Determining our closing the gap goal was easy. GC Source, our Greenville data program, showed 77% of our 774 students had one or more unexcused absences the previous year. This was an area of concern due to the link of poor attendance and academic success.
We needed to improve this but how with so many students? We used PowerSchool to identify gaps. 14 students were identified as truant (10 or more unexcused absences) from the previous school year, with 11 of those 14 students having low socioeconomic status. We decided this should be our target group because not only could we work on improving attendance by working with truant students, we could close the attendance gap with our low SES population. After input from the advisory council we created the goal: By June 2, 2017, the number of identified students in kindergarten through fifth grade with ten or more days of unexcused absences (14 students) in the previous 2015-2016 school year will be reduced by 30% (to 10 students).
Each intervention was purposeful. Research informs us multilevel interventions should be used to improve attendance focusing on school, student, family, and community. Encyclopedia of Social Work and Attendance Matters website talks about research informed and evidence based practices such as educating students and families, tracking attendance, providing incentives, mentors, and enhancing a positive school environment.
Tier 1 interventions focused on classroom instruction linked to attendance in addition to perfect attendance awards school-wide. Most interventions applied were tier 2 interventions directly involving the student. We met with students weekly for check-ins and all 14 were involved in our special “Touchdown Attendance Club.” Students created goals, tracked weekly attendance, and were educated on importance of attendance now and in their future. Students learned about vocabulary and regulations regarding school attendance. Activities targeted a number of mindsets/behaviors such as: BLS.3; BSMS.1; BSMS.2; BSMS.5; BSS.3. Check-ins were positive so they would be excited about coming to school. Our purpose was for students to have a positive attitude toward work and learning and feel a sense of belonging in the school environment, which are mindset standards. Students received prizes when they got a “touchdown” for perfect attendance for the week, no tardies, and bringing in excuses.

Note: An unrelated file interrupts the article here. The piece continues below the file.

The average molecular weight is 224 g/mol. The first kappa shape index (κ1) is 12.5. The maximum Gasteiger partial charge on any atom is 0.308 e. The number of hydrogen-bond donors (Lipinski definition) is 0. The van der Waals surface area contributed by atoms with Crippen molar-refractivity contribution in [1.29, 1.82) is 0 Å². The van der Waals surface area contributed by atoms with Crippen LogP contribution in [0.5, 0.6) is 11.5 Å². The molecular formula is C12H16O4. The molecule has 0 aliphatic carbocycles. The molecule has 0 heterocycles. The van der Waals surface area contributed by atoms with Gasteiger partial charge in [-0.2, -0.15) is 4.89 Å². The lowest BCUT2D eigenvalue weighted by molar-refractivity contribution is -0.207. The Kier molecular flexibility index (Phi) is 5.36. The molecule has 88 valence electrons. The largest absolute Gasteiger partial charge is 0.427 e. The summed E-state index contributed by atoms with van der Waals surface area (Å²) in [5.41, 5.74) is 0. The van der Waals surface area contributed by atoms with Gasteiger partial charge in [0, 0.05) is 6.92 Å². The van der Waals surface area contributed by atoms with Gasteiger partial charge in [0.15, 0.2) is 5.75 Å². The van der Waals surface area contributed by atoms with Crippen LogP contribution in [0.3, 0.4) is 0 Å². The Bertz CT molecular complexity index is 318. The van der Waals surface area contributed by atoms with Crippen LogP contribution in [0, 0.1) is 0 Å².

Tier 3 interventions were implemented, including letters home to parents regarding attendance regulations and consulting with our school attendance clerk, district attendance interventionist, and teachers. In addition to these interventions 4 out of the 14 students were involved in Greenville Mental Health Counseling and 2 were connected with a high school mentor.
These interventions proved to be beneficial. 64% (9 students) out of 14 students had less than 10 absences for the 2016-2017 school year and 93% (13 students) out of 14 decreased absences from the previous year. We met our goal and closed the gap in improving attendance from truant students and in improving attendance from truant students that were low SES. 64% (7 out of the 11 low SES students) from this group of 14 students had less than 10 absences for the school year. That is 50% of the total group of students worked with for this goal! Here is where we close the attendance gap with truant low SES students.
Check-ins allowed students to feel a sense of belonging and know someone cared about them which targets mindsets 3 and 6. Perception data on pre/post assessments shed light on ways to make changes for the future. By waiting until the end of the year we were unable to get post results for four students due to them not being available. We will improve this by scheduling a time for the whole group to do the assessment before the last week of school. As seen in the results template, we didn’t see much change in knowledge from the pre/post and believe this is due to the manner in which it was given. Next time we will use technology for assessments instead of paper, allowing us to differentiate learning and make it more fun. Although we read the assessment for those with limited reading level, we will add pictures so students have a better understanding of questions. We did have a positive response in their attitude. 100% percent of the students on the post said the interventions made them want to come to school and they enjoyed it.
Based on our data we met our goal and helped close an attendance gap with students with low SES status.